Kiddle Is a (Mostly) Safe Search Engine for Kids

Slowly but surely releasing my son on the Internet was not what I liked as a parent. But a child is in fourth grade and not only needs to research topics for school projects from time to time, but also learn how to search for information on the Internet – something he will probably do on a daily basis throughout his adulthood. a life. However, I’m not yet ready to give away all of YouTube or give it free access to Google. So when I heard about Kiddle.co through the Recomendo newsletter, I was intrigued.

Here’s what Recommendo says:

Kiddle.co is an illustrated, large print search engine designed especially for kids. It is powered by Google Safe Search, so only family-friendly results are returned. If “bad” words are entered, you will receive the message “Oops, try again!” I tried to break it down by looking for any “grown-up” words that came into my head. Death told me to try again, Dying directed me to the Death Facts for Children page, which is very interesting. I don’t have a child, but if I did, this would be their home page.

However, I’m too paranoid to take this at face value, so I continued my own search to determine if Kiddle was the solution I was looking for or just another dark, unsafe corner of the Internet. I found it to be … somewhere in between, but leaning towards a good solution. Let me explain.

At first glance, it seems that Kiddle was created by Google itself or is a part of it. The style of the Kiddle logo, right down to the color of each letter, certainly resembles Google. And the Google Custom Search logo prominently appears right below the search bar, but that means any results not hand-picked by Kiddle editors have been filtered by Google’s SafeSearch feature , which helps filter out explicit content. However, this does not mean that Kiddle was created by Google; In fact, the BBC has reported that the connection between Kiddle and the tech giant is not known.

Here’s how Kiddle says search results are validated:

  • First 1-3 results: safe websites and pages written especially for children; selected and reviewed by Kiddle Editors.
  • Results 4-7: Safe, reliable sites that are not written specifically for children, but contain content written in simple language that is easy for children to understand; selected and reviewed by Kiddle Editors.
  • Results 8+: Safe well-known sites written for adults, providing expert content but difficult for children to understand; filtered by Google SafeSearch.

Some search terms are completely blocked, resulting in the prompt “Oops, try again!” error message. I tried “sex”, “masturbation”, “porn”, “circumcision” and “genitals” to no avail (it was all on my work computer, so if I get fired tomorrow, you all know why).

However, in ” Poop ” everything is clear (but in “shit” it is not):

It is not reliable

Kiddle does a pretty serious job of testing safe educational sites for the first page of results. But once you get to the uncontrollable, filtered results, there is a better chance that something inappropriate – like graphics from real-life TV crime shows, as Common Sense Media points out – will slip away. Here’s what else, according to Common Sense Media, parents should know about Kiddle:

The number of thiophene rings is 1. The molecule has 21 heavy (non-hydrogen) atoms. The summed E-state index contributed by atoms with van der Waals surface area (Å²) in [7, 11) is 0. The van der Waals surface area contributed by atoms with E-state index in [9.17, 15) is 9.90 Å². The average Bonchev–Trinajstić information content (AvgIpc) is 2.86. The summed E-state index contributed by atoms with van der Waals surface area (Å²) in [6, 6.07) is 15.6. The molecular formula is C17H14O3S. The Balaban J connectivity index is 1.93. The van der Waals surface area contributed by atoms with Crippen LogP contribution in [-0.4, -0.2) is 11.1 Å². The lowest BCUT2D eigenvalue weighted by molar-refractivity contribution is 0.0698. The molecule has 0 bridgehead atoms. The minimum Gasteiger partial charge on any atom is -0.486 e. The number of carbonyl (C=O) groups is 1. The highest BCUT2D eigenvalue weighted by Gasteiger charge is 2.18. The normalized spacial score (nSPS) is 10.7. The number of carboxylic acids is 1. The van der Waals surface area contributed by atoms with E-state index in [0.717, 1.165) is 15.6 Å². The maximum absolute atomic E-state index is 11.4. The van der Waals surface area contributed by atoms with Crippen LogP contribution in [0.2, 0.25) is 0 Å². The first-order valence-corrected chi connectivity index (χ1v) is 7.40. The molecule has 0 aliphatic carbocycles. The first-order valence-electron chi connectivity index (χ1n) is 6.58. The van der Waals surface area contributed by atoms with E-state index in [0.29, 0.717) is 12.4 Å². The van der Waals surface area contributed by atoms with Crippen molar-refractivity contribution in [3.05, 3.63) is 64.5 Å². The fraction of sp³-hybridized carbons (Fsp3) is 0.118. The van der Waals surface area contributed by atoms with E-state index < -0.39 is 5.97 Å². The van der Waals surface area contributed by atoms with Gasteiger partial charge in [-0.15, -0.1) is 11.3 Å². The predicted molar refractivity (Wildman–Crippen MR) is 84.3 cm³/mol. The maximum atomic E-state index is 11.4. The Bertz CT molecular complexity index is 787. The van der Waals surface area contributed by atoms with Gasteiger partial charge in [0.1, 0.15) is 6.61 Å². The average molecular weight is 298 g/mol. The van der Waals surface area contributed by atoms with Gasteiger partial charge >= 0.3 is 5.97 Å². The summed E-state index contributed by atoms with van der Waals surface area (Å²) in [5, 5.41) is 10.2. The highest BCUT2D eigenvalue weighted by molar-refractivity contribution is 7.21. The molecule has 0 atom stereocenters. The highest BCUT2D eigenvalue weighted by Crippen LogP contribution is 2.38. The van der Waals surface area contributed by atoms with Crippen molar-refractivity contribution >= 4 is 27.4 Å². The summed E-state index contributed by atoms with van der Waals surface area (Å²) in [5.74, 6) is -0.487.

The site is designed to block profanity and other questionable words in search results. However, some violent content can still be found depending on the search results, for example, on TV shows or hunters. Searches related to alcohol or drugs return actual results that do not endorse or promote use or abuse. Some search results may lead to sales-oriented sites and may also contain search ads on the result pages. Parents should also be aware that if they come across any questionable websites, they may request that they be blocked. Users can also request blocking of specific keywords.

Common Sense Media rates the site as suitable for children ages eight and older, but only gives it three stars in terms of overall quality and learning potential.

But it can also be too restrictive.

This is not a complaint you often hear from parents, but Kiddle has faced criticism in the past for going too far in the searches they have blocked , including lesbian, gay, bisexual, transgender, puberty, menstruation, suicide, and child abuse. (all of these terms are now searchable).

And for older kids – say, older teens – it will simply be more restrictive than they would like or may have become accustomed to (which, I mean, in a way). They won’t be able to go to YouTube from Kiddle or access many of the popular multiplayer online games.

My conclusion

After researching it and applying it myself, I’ve come to the conclusion that Kiddle is a good tool for kids ages 8-12 (and younger if you watch closely) who use it for educational purposes. … An 11-year-old who is working on a shark report will benefit, for example, by being able to easily find age-appropriate information written specifically for children, as well as photographs (“ kimage ”) that can be uploaded and used for personal or educational purposes.

Kids might learn something interesting learning on a search engine like this, and it will be pretty much safe (with a few exceptions), but it won’t be something they turn to for fun or entertainment, and they might find it. Little. too strict for their needs.

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